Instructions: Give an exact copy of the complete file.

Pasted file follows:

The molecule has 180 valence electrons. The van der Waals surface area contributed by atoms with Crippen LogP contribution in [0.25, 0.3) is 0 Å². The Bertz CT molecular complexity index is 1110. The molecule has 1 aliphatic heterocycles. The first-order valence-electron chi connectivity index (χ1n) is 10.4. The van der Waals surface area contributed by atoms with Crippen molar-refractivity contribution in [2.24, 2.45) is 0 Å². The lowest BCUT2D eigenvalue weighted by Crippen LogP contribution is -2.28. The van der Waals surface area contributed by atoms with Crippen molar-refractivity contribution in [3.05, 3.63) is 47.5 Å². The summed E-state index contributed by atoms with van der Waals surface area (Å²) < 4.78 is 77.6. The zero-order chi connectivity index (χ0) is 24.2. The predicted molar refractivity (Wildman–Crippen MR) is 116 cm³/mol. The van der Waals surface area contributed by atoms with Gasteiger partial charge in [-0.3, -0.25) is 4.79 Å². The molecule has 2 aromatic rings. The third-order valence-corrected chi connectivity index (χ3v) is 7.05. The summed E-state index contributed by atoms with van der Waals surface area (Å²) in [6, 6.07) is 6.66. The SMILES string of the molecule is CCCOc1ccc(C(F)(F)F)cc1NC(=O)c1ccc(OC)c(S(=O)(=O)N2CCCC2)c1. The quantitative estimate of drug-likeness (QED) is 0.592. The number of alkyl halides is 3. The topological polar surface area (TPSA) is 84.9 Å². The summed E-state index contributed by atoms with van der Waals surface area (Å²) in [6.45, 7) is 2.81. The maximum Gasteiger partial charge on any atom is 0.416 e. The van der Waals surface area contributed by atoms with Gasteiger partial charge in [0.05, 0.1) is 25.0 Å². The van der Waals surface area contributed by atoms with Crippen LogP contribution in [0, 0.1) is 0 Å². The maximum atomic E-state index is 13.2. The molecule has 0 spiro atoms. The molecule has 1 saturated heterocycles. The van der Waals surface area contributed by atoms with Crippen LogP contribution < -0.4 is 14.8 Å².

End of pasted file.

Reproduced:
The molecule has 180 valence electrons. The van der Waals surface area contributed by atoms with Crippen LogP contribution in [0.25, 0.3) is 0 Å². The Bertz CT molecular complexity index is 1110. The molecule has 1 aliphatic heterocycles. The first-order valence-electron chi connectivity index (χ1n) is 10.4. The van der Waals surface area contributed by atoms with Crippen molar-refractivity contribution in [2.24, 2.45) is 0 Å². The lowest BCUT2D eigenvalue weighted by Crippen LogP contribution is -2.28. The van der Waals surface area contributed by atoms with Crippen molar-refractivity contribution in [3.05, 3.63) is 47.5 Å². The summed E-state index contributed by atoms with van der Waals surface area (Å²) < 4.78 is 77.6. The zero-order chi connectivity index (χ0) is 24.2. The predicted molar refractivity (Wildman–Crippen MR) is 116 cm³/mol. The van der Waals surface area contributed by atoms with Gasteiger partial charge in [-0.3, -0.25) is 4.79 Å². The molecule has 2 aromatic rings. The third-order valence-corrected chi connectivity index (χ3v) is 7.05. The summed E-state index contributed by atoms with van der Waals surface area (Å²) in [6, 6.07) is 6.66. The SMILES string of the molecule is CCCOc1ccc(C(F)(F)F)cc1NC(=O)c1ccc(OC)c(S(=O)(=O)N2CCCC2)c1. The quantitative estimate of drug-likeness (QED) is 0.592. The number of alkyl halides is 3. The topological polar surface area (TPSA) is 84.9 Å². The summed E-state index contributed by atoms with van der Waals surface area (Å²) in [6.45, 7) is 2.81. The maximum Gasteiger partial charge on any atom is 0.416 e. The van der Waals surface area contributed by atoms with Gasteiger partial charge in [0.05, 0.1) is 25.0 Å². The van der Waals surface area contributed by atoms with Crippen LogP contribution in [0, 0.1) is 0 Å². The maximum atomic E-state index is 13.2. The molecule has 0 spiro atoms. The molecule has 1 saturated heterocycles. The van der Waals surface area contributed by atoms with Crippen LogP contribution < -0.4 is 14.8 Å².